.

Everybody Wins

Debra Winger, Nick Nolte, Will Patton

Directed by Karel Reisz
Rolling Stone: star rating
5 0
Community: star rating
5 0 0
January 19, 1990

Prize-winning playwright Arthur Miller wrote this original script – his first since The Misfits, in 1961 – so attention must be paid. Just don't expect it to be rewarded. Miller has buried a familiar story about small-town corruption under an avalanche of overblown dialogue. Nick Nolte, an actor whose reputation can survive anything if it survives this, stars as Tom O'Toole, a Boston lawyer turned Connecticut private detective. Angela Crispini, played by Debra Winger, is wooing him to take the case of a young man she believes has been wrongly convicted of beheading his uncle, a respected local doctor.

"You're the most unexpected thing that ever happened to me," Tom tells Angela. No argument. Angela is lavish with her compliments ("If there's any hope in the world, a man like you is it") and her body. For Tom, a widower who lives with his schoolteacher sister (Judith Ivey), Angela's admiration for his "pair of brass balls" is a potent lure. He is less pleased to learn that Angela is a hooker who can count among her customers the dead doc, a druggie religious zealot spotted at the scene of the crime and a DA with presidential ambitions who has rigged the case against the kid. Angela is also a schizophrenic given to berating Tom in a voice out of The Exorcist.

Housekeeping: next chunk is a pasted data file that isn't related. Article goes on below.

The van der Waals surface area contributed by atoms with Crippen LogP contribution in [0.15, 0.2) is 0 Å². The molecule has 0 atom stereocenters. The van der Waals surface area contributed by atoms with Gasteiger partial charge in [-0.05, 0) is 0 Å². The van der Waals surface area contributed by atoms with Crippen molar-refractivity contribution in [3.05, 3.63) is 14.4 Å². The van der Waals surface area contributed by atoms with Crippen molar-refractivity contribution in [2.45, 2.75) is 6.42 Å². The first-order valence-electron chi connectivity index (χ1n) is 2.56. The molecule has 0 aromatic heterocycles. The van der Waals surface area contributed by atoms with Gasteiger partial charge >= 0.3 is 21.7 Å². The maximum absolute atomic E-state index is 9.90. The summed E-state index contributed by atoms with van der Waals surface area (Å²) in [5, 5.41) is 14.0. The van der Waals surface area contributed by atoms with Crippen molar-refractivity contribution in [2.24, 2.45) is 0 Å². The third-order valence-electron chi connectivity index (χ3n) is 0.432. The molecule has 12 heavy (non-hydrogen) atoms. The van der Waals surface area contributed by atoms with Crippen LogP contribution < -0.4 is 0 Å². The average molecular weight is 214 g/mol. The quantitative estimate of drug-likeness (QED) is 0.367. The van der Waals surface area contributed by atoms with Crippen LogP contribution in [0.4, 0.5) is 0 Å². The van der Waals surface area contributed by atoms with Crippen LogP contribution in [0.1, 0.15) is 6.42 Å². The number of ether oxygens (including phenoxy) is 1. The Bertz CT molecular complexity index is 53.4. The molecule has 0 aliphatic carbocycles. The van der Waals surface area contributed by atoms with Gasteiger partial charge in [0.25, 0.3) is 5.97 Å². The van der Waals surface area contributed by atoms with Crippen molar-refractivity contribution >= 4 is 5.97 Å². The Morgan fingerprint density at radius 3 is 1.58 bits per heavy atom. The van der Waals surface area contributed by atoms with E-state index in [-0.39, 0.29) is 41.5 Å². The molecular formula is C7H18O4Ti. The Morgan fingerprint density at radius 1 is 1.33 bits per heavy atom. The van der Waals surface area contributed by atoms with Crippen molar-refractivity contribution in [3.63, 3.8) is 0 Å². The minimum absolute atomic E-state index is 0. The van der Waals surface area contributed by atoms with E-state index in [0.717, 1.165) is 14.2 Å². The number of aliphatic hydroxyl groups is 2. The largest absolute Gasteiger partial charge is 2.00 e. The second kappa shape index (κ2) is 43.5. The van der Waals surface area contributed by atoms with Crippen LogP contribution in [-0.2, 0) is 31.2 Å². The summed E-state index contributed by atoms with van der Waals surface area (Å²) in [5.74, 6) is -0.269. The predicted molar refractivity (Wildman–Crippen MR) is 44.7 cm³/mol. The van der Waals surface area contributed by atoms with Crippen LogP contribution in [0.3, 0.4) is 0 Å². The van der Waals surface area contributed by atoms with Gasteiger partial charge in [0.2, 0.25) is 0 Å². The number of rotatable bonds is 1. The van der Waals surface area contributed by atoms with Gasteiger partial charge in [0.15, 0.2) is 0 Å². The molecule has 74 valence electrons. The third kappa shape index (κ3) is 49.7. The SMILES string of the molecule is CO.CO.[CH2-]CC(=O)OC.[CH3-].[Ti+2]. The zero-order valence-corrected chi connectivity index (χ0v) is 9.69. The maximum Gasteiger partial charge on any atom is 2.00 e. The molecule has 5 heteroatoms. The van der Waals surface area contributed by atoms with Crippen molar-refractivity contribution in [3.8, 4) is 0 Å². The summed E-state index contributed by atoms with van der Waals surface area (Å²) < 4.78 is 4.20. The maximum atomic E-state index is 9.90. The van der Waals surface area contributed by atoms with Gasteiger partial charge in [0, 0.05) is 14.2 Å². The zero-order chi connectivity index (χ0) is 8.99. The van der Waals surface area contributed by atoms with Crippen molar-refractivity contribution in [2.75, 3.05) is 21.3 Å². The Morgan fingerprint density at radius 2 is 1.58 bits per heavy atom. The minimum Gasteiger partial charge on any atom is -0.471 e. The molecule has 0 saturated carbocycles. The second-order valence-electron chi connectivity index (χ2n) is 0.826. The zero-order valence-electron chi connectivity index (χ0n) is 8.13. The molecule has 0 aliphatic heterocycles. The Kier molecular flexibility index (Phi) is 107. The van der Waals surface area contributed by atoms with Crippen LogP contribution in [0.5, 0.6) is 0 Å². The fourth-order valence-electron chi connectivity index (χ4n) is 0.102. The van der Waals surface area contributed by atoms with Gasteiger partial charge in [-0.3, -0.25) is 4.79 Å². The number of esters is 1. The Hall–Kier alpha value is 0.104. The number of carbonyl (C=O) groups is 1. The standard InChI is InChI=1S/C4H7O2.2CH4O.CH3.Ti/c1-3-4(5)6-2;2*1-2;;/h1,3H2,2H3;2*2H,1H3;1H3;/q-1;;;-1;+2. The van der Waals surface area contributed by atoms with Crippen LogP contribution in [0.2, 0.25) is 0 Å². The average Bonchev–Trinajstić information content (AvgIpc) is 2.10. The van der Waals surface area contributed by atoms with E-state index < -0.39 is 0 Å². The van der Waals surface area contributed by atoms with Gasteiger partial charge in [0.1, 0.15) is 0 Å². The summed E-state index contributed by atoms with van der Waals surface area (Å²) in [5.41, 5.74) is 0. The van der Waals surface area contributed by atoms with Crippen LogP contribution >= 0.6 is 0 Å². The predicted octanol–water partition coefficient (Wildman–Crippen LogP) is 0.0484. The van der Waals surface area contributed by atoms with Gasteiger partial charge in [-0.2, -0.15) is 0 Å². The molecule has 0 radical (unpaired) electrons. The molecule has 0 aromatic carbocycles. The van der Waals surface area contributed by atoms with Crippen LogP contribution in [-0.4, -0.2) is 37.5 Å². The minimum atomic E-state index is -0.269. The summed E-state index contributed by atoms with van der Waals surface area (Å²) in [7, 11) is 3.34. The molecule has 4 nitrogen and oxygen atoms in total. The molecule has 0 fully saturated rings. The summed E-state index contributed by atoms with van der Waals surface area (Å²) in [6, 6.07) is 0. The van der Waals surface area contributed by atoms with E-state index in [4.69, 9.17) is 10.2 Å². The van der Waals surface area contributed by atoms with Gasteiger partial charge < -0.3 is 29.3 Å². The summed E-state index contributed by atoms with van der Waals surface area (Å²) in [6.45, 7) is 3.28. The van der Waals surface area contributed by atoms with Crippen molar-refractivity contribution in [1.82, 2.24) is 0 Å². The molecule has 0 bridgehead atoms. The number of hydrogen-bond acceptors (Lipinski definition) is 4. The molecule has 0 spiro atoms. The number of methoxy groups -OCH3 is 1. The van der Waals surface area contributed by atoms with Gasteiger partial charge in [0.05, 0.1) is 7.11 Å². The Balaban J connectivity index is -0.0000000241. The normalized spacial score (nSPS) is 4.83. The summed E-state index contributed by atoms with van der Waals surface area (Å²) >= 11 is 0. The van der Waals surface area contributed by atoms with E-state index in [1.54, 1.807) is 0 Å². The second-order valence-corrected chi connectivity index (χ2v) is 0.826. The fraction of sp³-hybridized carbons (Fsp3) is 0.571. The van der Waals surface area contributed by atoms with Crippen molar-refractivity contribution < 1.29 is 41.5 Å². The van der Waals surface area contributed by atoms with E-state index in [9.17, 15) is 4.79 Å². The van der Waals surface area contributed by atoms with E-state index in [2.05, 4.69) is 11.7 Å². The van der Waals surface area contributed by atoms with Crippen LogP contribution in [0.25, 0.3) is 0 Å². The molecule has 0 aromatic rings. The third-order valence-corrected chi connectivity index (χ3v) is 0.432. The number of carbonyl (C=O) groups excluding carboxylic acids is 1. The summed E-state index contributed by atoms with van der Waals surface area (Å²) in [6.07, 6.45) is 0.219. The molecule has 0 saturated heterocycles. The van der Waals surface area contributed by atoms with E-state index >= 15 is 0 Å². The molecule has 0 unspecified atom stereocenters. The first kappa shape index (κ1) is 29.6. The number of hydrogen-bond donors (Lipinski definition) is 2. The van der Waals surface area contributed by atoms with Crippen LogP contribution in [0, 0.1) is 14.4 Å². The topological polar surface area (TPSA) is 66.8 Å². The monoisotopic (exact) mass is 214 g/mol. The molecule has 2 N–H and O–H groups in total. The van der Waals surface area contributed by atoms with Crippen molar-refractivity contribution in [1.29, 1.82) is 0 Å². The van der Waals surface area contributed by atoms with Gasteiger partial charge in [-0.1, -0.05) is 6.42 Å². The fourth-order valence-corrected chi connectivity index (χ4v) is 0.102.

Angela is an impossible role, and Winger, terrific actress though she is, can't make something coherent of it. "You're trying to go north and south and powder your nose at the same time," Tom tells Angela. That's also a fairly accurate description of the movie. Nolte and Winger, together for the first time since the fiasco of Cannery Row in 1982, appear to be getting no help from director Karel Reisz (Isadora). Perhaps Reisz had all he could handle just keeping the threads of the script from unraveling. Miller borrows too many insights from himself: He's covered corruption in All My Sons, the little guy squashed by the system in Death of a Salesman, religious fanaticism in The Crucible and even sexual enthrallment in After the Fall (a thinly veiled autobiographical play about Miller's marriage to Marilyn Monroe). Throwing these themes together only dilutes their power. Worse, the echoes from those earlier, better Miller works remind us of what Everybody Wins is so desperately missing: the ring of truth.

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